Login pages – they’re everywhere. Almost every website has a login page – from big companies to discussion forums.
In this blog post I’ll try to explain how login pages work and also show how to create one, but instead of spoonfeeding information, I will only explain the core concept. I will also clarify how to mitigate two types of attacks that can occur if your website has a login functionality. Let’s begin, shall we?
A login form – the basics
A basic login form has three input fields – one for a username or an email address, one for a password and one for a login button.
My login form (shown below) has four of them – one of the fields is used to mitigate an attack that is often overlooked.
The majority of login pages have one inherent weakness that is Cross-Site Request Forgery. I am not going to cover what it is as I already did that in a previous blog post but rather I will try to explain how it can be mitigated on a login page so your users won’t be able to log other users (or yourself) in without permission.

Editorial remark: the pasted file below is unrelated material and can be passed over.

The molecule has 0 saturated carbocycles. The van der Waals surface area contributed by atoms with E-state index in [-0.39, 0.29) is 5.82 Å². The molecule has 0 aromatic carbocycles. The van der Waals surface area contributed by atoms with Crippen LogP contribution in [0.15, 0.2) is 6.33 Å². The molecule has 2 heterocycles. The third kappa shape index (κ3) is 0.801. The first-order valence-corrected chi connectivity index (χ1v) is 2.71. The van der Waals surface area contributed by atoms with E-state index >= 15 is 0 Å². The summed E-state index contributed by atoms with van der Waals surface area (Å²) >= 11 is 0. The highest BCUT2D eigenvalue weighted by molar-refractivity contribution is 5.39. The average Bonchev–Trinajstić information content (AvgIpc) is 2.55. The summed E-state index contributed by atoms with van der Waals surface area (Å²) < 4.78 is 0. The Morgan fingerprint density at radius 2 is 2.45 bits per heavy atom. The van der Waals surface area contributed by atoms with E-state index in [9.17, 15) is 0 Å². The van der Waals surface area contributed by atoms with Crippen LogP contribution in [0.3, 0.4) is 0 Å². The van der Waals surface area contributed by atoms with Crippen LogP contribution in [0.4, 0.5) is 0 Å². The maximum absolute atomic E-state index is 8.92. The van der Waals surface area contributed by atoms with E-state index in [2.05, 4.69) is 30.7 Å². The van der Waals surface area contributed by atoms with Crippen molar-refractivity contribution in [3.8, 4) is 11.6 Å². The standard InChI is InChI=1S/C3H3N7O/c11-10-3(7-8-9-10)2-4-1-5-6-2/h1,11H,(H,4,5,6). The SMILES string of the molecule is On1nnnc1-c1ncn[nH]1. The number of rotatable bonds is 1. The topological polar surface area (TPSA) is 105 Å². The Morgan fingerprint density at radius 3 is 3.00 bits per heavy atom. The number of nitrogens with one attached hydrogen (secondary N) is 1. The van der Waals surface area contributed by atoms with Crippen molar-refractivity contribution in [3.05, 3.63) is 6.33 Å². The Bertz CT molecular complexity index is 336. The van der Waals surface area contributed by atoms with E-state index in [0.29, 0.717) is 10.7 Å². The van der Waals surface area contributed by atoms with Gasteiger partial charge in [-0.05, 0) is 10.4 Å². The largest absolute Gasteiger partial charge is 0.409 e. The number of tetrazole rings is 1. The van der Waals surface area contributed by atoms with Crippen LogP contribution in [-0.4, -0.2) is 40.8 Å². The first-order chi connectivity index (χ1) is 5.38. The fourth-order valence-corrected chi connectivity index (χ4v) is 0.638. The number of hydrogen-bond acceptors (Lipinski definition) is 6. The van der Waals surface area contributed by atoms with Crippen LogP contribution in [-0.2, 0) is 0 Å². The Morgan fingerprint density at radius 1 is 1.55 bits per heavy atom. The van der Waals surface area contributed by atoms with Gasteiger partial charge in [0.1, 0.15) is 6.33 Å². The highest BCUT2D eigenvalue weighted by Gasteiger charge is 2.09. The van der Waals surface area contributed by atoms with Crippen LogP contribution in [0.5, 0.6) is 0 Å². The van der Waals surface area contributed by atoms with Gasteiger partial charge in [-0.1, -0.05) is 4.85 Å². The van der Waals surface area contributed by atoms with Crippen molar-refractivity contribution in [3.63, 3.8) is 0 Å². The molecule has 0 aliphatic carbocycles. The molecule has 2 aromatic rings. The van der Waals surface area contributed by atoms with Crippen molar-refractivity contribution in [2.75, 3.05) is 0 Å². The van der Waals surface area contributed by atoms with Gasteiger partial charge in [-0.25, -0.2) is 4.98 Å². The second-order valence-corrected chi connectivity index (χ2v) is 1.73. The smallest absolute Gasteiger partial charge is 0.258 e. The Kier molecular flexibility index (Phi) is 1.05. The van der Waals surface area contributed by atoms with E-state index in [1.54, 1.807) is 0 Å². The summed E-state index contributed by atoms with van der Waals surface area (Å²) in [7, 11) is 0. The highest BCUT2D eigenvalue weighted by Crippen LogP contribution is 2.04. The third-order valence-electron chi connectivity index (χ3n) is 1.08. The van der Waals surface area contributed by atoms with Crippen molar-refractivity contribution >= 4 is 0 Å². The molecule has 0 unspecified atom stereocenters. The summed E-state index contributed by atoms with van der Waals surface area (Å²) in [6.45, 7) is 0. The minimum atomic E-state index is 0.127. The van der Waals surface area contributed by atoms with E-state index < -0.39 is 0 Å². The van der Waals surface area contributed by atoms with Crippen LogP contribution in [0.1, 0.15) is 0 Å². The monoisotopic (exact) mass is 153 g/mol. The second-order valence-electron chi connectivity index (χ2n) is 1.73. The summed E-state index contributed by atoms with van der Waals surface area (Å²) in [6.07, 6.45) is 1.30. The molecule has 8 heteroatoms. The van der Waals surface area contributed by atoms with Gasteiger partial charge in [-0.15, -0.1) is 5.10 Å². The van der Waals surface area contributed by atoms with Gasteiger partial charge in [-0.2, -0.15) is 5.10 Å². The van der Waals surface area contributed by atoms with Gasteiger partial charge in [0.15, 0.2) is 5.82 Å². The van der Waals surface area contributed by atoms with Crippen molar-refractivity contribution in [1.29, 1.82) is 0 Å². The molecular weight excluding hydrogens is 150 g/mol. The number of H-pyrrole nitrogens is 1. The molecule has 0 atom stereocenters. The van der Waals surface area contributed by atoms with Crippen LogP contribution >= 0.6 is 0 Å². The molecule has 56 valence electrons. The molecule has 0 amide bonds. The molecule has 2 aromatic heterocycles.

Login CSRF – A basic concept
Login Cross-Site Request Forgery is such an attack that may occur on a login form.
Since the majority of login pages do not protect against this type of attack, it is easy for an attacker to log a user in by knowing the appropriate POST parameters – the browser would send a POST request to the page containing the login credentials and if they are correct, the user would be logged in.
My login form has 6 files:
- A configuration file which defines the database connection information
- The main file (index) which contains the login form itself and defines what should happen when the “Log In” button is clicked